Is Pneumonia Contagious?
Pneumonia is contagious just like a cold or flu when it is caused by infectious microbes. However, pneumonia is not contagious when the cause is related to a type of poisoning like inhalation of chemical fumes.
The Various Forms of Pneumonia
Contagious pneumonia comes in several different forms, including the following:
- Aspiration pneumonia
- Bacterial pneumonia
- Methicillin-resistant staphylococcus aureus (MRSA)
- Viral pneumonia
- Walking pneumonia, which can be a milder form of MRSA
These types indicate the type of pathogen that initially affected the lung and caused the disease. Some people also describe pneumonia in terms of where a person acquired it, such as hospital-acquired pneumonia or community-acquired pneumonia. While some forms of pneumonia are contagious, the disease isn’t as easy to spread a cold or the flu.
When and How is Pneumonia Contagious?
A person can spread the germs that cause pneumonia when he or she coughs and expels the bacterial or viral infections that caused the disease. The droplets containing the virus or bacteria can land on a common surface, such as a table, telephone, or computer. You could also breathe in the droplets and bring them into your own breathing tract.
The time that a person may pass along pneumonia varies depending on the type and how he or she acquired it. Additionally, some types of pneumonia are much more contagious than others. Two examples of highly contagious strains of this illness are mycoplasma and mycobacterium.
Once a person who has pneumonia starts on antibiotics, he or she only remains contagious for the next 24 to 48 hours. This can be longer for certain types of organisms, including those that cause the disease tuberculosis. In that case, someone can remain contagious for up to two weeks after starting on antibiotics. When someone has viral pneumonia, the contagious period starts to subside when the symptoms do. This is particularly true of fever. Keep in mind that someone who had pneumonia may still cough occasionally for several weeks, even after he or she is no longer contagious.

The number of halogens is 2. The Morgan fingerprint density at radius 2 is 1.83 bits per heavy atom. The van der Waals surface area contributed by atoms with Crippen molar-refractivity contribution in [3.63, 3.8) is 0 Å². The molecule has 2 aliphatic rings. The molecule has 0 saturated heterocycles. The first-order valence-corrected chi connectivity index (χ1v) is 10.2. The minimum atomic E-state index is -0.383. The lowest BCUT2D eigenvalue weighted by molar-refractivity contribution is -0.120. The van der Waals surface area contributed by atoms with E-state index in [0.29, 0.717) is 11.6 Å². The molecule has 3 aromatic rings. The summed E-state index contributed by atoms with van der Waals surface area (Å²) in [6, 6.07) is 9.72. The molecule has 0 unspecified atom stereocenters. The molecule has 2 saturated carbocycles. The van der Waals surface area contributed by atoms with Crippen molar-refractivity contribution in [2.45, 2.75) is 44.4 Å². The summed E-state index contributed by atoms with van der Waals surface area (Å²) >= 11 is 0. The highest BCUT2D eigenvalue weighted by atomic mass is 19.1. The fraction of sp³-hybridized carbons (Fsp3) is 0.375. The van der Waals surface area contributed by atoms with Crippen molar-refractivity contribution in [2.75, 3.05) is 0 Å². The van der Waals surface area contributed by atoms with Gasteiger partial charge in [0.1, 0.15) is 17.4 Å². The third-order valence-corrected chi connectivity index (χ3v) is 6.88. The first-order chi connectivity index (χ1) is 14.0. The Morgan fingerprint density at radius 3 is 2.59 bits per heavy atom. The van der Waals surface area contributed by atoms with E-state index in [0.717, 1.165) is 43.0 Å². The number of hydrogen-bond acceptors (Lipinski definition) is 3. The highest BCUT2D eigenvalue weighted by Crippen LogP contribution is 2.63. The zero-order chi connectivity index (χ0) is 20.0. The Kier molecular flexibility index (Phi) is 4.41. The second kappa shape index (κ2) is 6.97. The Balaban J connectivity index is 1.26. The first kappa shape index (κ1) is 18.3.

Incubation Period and Symptoms of Pneumonia
The incubation period is the time from when you pick up the pneumonia virus to when you actively display symptoms. Many variables affect this, including the type of pneumonia, your general health, and your age. You may assume that you have a cold or the flu when symptoms begin because they are quite similar. However, they last longer and become more severe with time instead of less.
The most common symptoms associated with pneumonia include:
- Aches and pains in the chest when you cough or draw in a breath
- Chills and fever
- Cough that produces phlegm
- Nausea and vomiting
- Shortness of breath
These symptoms typically appear within three days to one week of when you first start feeling ill.
Pneumonia Can Be Fatal
When you acquire pneumonia, it could affect only one lung, both lungs, or spread from one to the other. It causes the air sacs in your lungs, also called alveoli, to become inflamed. This is what makes it difficult to breathe. Doctors typically treat pneumonia with antibiotics, but it remains the leading cause of infectious disease death in children under age five across the world. As with the flu, pneumonia can also be deadly for elderly people.
Smokers and those with asthma have a greater likelihood of catching all different strains of the disease. However, bacterial infection is the most common cause among adults in the United States.
When to Seek Medical Care for Your Pneumonia
At Western Maryland Health System (WMHS), we recommend that any person who has had a cough and a fever after experiencing flu-like symptoms schedule an appointment with their primary care provider as soon as possible or visit a WMHS urgent care center. This is especially important if the cough produces sputum that appears brown, green, or yellow in color. Anyone who experiences shortness of breath, high fever, confusion, or pain after a diagnosis of pneumonia should go to the WMHS Emergency Department immediately for treatment. Those with a depressed immune system or chronic conditions like HIV or diabetes should also seek immediate care.
WMHS wishes you a safe and healthy winter of 2019. If you’re concerned about the possibility of pneumonia, we encourage you to speak to your primary care provider about a vaccine to prevent some of its types. It’s also important to maintain good personal hygiene standards, avoid people who are already sick with pneumonia, and stay home when you have the disease yourself.
Please note, the information provided throughout this site is not intended or implied to be a substitute for professional medical advice, diagnosis or treatment. All content, including text, graphics, images, and video, on or available through this website is for general information purposes only. If you are experiencing relating symptoms, please visit your doctor or call 9-1-1 in an emergency.